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Wednesday, February 4, 2009

YOU OWE IT, NOT ONLY TO YOURSELF, BUT TO THOSE AROUND YOU!

Could you drag someone out of a car? Could you run a hundred yards right now, if you needed to? Could you swim across a pool? If you had to stop and think about those, ..........GOOD! It means that you're thinking! We have few real physical demands in our lives today. We ride elevators when ascending the floors in a building. We jump on an escalator at the mall, and take the "moving sidewalk" at the airport. We drive 2 blocks to the store, and load our food into a wheeled cart, then push it out to the car to load up before driving home. There are few times throughout the course of our lives when we really NEED to be able to do something physically demanding. When those times come, however, our lives, and the lives of those around us could very well depend upon our ability to rise to such an occasion. The recent airplane crash in the Hudson River in New York is a perfect example. None of those people boarded the plane that day thinking that they would be called upon to climb out onto the wing of a downed jetliner and help other people wade through freezing water and make their way to safety by climbing onto a ferry boat. None of them.

Some people are legitimately disabled, and those of us who are not owe it to those around us to be able to help out. That warning on the card in the seat pocket means something. It says that if you are sitting in the seat near the escape door, you must be physically able to open it and help with a possible evacuation. If your muscles are soft and weak from disuse, and you are so overweight from excess food consumption, you can't do as much. Your body will respond to an adrenaline rush, and let you do some, almost regardless of your condition, however if you will only spend a bit of time and effort, you can have a body that, like that of OGG, will respond to any challenge.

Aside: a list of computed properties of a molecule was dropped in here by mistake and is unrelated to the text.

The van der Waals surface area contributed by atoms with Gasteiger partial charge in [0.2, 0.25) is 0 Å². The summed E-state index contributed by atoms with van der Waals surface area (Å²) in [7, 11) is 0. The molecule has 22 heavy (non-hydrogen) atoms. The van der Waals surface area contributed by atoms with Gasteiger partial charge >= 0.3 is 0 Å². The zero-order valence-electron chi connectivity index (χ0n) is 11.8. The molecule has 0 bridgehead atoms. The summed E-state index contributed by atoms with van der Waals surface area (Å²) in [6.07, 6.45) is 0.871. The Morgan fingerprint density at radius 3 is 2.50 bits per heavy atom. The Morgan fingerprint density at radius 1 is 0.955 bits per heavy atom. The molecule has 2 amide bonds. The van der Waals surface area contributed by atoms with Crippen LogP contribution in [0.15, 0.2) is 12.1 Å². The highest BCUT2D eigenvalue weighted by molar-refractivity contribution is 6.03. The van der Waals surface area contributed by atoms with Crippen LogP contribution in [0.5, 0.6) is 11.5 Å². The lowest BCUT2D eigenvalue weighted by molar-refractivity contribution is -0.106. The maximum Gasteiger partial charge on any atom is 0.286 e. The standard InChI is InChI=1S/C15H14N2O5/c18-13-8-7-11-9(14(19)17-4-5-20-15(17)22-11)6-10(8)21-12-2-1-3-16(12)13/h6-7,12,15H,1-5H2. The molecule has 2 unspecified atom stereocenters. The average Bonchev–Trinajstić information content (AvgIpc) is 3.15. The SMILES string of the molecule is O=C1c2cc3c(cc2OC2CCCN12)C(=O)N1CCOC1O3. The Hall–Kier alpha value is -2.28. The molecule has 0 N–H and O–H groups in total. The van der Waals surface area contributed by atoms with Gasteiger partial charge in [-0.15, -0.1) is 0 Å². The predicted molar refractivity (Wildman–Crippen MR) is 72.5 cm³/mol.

In short, you never know what the next moment will bring. To assure yourself the best possibility of survival, and to be able to help those around you, you need to keep yourself in some reasonable condition. You don't have to be a Recon Marine or a Navy Seal. Your don't have to be a marathoner or an Olympic swimmer. Those are uncommon individuals who have worked countless hours and sacrificed to get where they are. Ask yourself this, if you were in that plane crash situation, who would you want on that plane with you? A bunch of out of shape people who never gave a thought to such an eventuality, or a few Marines? Easy answer, huh? Well, get yourself up off the couch, drop the donut, and put one foot in front of the other. Your duty to yourself, and to those whose fate has put them near you at any given moment, is to be able to perform to YOUR PARTICULAR maximum efficiency. That's all.

The Samurai in ancient Japan had a saying, "One who is Samurai must, before all things, keep constantly in mind, the fact that he has to die." This didn't mean that they WANTED to die, but that, every day, every moment, every second, they should be prepared to face a life and death situation. We should do the same. You may have to pull someone out of a burning car today on your way to work. Kind of a scary thought, huh?

I had the fortune to be able, once, to wade into a lagoon, yank open the door of an overturned pick up truck, and drag an unconscious lady out of the water. It wasn't some big dangerous thing to do, but the point is, I was ABLE to do it. When something like that happens, it can be life changing. You need to be ready. It will happen to you, sooner or later. Maybe something dramatic, maybe not so dramatic, but life will put some demands upon you eventually. Be prepared to help yourself, and help those around you.

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